Additionally, if LUM-201 or any of our future product candidates receive marketing approval, and we or others later identify undesirable adverse events caused by such product, a number of potentially significant negative consequences could result, including:
we may be forced to suspend the marketing of such product;
regulatory authorities may withdraw our approvals of such product;
regulatory authorities may require additional warnings on the label that could diminish the usage or otherwise limit the commercial success of such products;
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the FDA or other regulatory bodies may issue safety alerts, Dear Healthcare Provider letters, press releases or other communications containing warnings about such product;
the FDA may require the establishment or modification of REMS, or a comparable foreign regulatory authority may require the establishment or modification of a similar strategy that may, for instance, restrict distribution of our products and impose burdensome implementation requirements on us;
we may be required to change the way the product is administered or conduct additional clinical trials;
we could be sued and held liable for harm caused to subjects or patients;
we may be subject to litigation or product liability claims; and
our reputation may suffer.
Any of these events could prevent us from achieving or maintaining market acceptance of the particular product candidate, if approved.
Even if our clinical trials demonstrate acceptable safety and efficacy of LUM-201 for growth in PGHD patients based on a once daily oral dosing regimen, the FDA or similar regulatory authorities outside the United States may not approve LUM-201 for marketing or may approve it with restrictions on the label, which could have a material adverse effect on our business, financial condition, results of operations and growth prospects.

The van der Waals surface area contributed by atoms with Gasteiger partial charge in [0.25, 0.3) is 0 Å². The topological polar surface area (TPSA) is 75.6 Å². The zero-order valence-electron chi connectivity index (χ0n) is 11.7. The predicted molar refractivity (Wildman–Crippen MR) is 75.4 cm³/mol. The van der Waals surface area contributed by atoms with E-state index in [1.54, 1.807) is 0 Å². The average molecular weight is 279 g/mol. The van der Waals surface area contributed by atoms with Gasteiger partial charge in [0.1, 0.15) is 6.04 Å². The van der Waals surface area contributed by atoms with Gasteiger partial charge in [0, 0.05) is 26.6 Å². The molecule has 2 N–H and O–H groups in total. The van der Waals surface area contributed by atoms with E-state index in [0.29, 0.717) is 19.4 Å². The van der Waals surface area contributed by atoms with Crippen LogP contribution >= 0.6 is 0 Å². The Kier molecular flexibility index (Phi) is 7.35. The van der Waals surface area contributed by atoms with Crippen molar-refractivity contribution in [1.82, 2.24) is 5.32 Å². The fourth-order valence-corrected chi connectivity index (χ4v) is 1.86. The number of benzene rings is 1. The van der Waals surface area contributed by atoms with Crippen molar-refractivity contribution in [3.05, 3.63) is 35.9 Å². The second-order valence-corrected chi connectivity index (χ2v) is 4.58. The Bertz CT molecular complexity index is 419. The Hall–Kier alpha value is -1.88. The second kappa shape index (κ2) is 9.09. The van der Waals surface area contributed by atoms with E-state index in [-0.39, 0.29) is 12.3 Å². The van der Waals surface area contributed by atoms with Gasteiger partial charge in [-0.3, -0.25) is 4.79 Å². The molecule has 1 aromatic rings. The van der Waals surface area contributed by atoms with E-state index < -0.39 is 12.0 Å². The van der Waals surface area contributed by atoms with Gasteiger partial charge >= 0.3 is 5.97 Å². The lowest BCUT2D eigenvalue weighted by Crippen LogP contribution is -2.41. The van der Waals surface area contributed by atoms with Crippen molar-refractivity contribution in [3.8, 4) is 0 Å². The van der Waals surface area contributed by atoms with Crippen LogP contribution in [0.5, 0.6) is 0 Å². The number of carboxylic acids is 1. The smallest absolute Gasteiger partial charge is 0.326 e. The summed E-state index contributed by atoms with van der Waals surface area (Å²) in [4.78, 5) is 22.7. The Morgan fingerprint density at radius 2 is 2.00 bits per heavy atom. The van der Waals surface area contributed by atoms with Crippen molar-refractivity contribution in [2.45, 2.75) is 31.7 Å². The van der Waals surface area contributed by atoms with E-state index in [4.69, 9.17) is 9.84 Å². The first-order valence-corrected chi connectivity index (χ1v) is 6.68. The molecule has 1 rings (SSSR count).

Assuming the success of our clinical trials, we anticipate seeking regulatory approval for LUM-201 initially in the United States and the European Union for treatment of a subset of PGHD patients based on a once daily weight-based dosing regimen. We may subsequently seek regulatory approval in other jurisdictions including China and Japan. It is possible that the FDA, the EMA, or regulatory agencies in other countries may not consider the results of our clinical trials to be sufficient for approval of LUM-201 for this indication. In general, the FDA suggests that sponsors complete two adequate and well-controlled clinical trials to demonstrate effectiveness because a conclusion based on two persuasive trials will be more compelling than a conclusion based on a single trial. Even if we achieve favorable results in the Phase 2b Trial and its planned Phase 3 clinical trial and considering that LUM-201 is a new chemical entity, the FDA may nonetheless require that we conduct additional clinical trials, possibly using a different clinical trial design.
Moreover, even if the FDA or other regulatory authorities approve LUM-201 for treatment of a subset of PGHD patients based on a once daily weight-based dosing regimen, the approval may include additional restrictions on the label that could make LUM-201 less attractive to physicians and patients compared to other products that may be approved for broader indications, which could limit potential sales of LUM-201.
If we fail to obtain FDA or other regulatory approval of LUM-201 or if the approval is narrower than what we seek, it could have a material adverse effect on our business, financial condition, results of operations and growth prospects.
Even if LUM-201 or any future product candidates receive regulatory approval, they may fail to achieve the degree of market acceptance by physicians, patients, caregivers, healthcare payors and others in the medical community necessary for commercial success.
If LUM-201 or any future product candidates receive regulatory approval, they may nonetheless fail to gain sufficient market acceptance by physicians, hospital administrators, patients, healthcare payors and others in the medical community. The degree of market acceptance of our product candidates, if approved for commercial sale, will depend on a number of factors, including the following: